3 high yielding stocks at very low prices

With the return on the S&P 500 at just 1.4% right now, investors are likely to have a hard time finding high-yielding stocks. That said, the underprivileged mid-level energy sector is teeming with stocks with yields in fat. But you have to be selective, which is why your short, high-yielding list should start with this trio of top names in the industry.

1. Heavy in oil

Magellan Midstream Partners (NYSE: MMP) is a main limited partnership (MLP) which operates in the petroleum (34% of operating margin) and refined products (64%) areas. About 85% of its turnover is based on fees, so it is largely paid for the use of its assets; the basic price of the products it helps to transport is much lower. The current payout yield is 8.8%, which is near the high end of its historical range, suggesting that units are cheap today.

Image source: Getty Images.

The problem is that oil and the products it is processed into is being out of favor due to the carbon footprint of fuel, which could limit demand for Magellan’s services and stunt its long-term growth prospects. These are very real considerations; however, oil will likely remain a key global energy source for years to come. And while transportation fuel, which is likely to be affected by the clean transition sooner than other regions, is a big part of Magellan’s history, vehicles are expensive assets with a lifespan of 10 years (or more). This suggests that Magellan’s business will remain vital for many years to come even as the world goes green. And the MLP has a long history of being fiscally prudent, with an industry low-end financial debt-to-EBITDA ratio. So there really is no reason to be overly concerned about its ability to survive the current headwinds. That said, its coverage rate in 2021 will likely drop to around 1.1 times, which isn’t great, but management remains committed to maintaining its distribution throughout the year. For those with a bit of a risk tolerance, this is a solid, high-yielding name to consider while striving to overcome the oil industry malaise.

2. More natural gas

The next step is the middle industry Enterprise Product Partners (NYSE: EPD), which is also structured as an MLP. It has a massive collection of largely paid-for pipeline, storage, processing and transportation assets that spans all of North America. In addition, the products circulating in its network are just as varied, but with a more marked emphasis on natural gas (around 60% of the segment’s gross operating margin). This fuel should help the world move away from dirtier carbon fuels like coal. The company’s historically high payout yield of 7.7% is backed by 25 years of annual payout increases (if you include the hike achieved in early 2021), making it a dividend aristocrat.

Chart Financial debt MMP / EBITDA (TTM)

MMP / EBITDA (TTM) financial debt given by YCharts

Like Magellan, Enterprise has a long history of prudent operation, with a financial debt to EBITDA ratio down to its peer group. The payout here, however, is much safer, with a 1.6x coverage ratio in 2020. It’s a solid option for more conservative high yield investors.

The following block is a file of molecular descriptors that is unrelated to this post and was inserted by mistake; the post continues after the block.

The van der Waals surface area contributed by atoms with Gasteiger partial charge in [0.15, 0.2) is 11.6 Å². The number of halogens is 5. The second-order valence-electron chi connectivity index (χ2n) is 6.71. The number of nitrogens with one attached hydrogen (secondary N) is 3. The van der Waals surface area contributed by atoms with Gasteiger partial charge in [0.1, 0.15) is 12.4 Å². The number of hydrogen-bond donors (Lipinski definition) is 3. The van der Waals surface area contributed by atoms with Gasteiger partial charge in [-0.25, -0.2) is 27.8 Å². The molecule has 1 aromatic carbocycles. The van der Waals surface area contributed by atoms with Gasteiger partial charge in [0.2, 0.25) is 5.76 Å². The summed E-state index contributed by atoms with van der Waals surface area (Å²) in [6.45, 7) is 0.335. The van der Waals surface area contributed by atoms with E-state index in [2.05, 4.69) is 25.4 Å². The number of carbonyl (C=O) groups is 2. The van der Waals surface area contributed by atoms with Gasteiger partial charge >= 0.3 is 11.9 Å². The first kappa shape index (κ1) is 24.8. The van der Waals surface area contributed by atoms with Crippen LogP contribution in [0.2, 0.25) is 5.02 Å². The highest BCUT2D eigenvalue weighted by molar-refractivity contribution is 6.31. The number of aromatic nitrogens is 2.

3. Similar but different

The last name on this list Kinder Morgan (NYSE: KMI), which is very similar to Enterprise in scale and scope. However, Kinder is structured like a regular business, so there are none of the MLP tax issues to consider. There are two caveats here, however. First, the mid-sector giant has improved its balance sheet in recent years, but its financial debt-to-EBITDA ratio of around 5.3 times is still near the industry high end. At this point, the issue of leverage is no longer as worrisome as it once was, but truly conservative investors may want to keep an eye on the issue nonetheless.

Second, Kinder Morgan cut its dividend by 75% in 2016 just months after telling investors to expect a dividend increase. To be fair, it was the right choice for the company (which has invested in growth projects), but there is a trust issue here that should not be overlooked even if the dividend increases again. That said, in the first quarter of 2021, Kinder Morgan hedged its distribution 1.8 times. The dividend therefore seems very secure at the moment even if the industry is facing headwinds. In fact, the company decided to increase the payout by around 3%, rewarding investors for staying in these tough times. If you don’t want the complexity of an MLP, Kinder Morgan is a good candidate even though its 6.2% return is a bit lower than the two names above.

High yields in a low yield world

No investment is perfect, so dividend-oriented investors looking for high yields should be prepared to make concessions today given the low yield in the market. However, if you can manage owning well-run businesses in a disadvantaged niche like the mid-level energy sector, you can certainly find attractive return options. Magellan bears the greatest risk here because of its ties to the oil industry. Enterprise Products places more emphasis on natural gas. And Kinder Morgan offers a chance to own a high yielding middle stock without the headache of the MLP structure. All three are worth a close look, as being on the sidelines of Wall Street has left them to offer generous returns.

This article represents the opinion of the writer, who may disagree with the “official” recommendation position of a premium Motley Fool consulting service. We are motley! Questioning an investment thesis – even one of our own – helps us all to think critically about investing and make decisions that help us become smarter, happier, and richer.

About Jennifer R.

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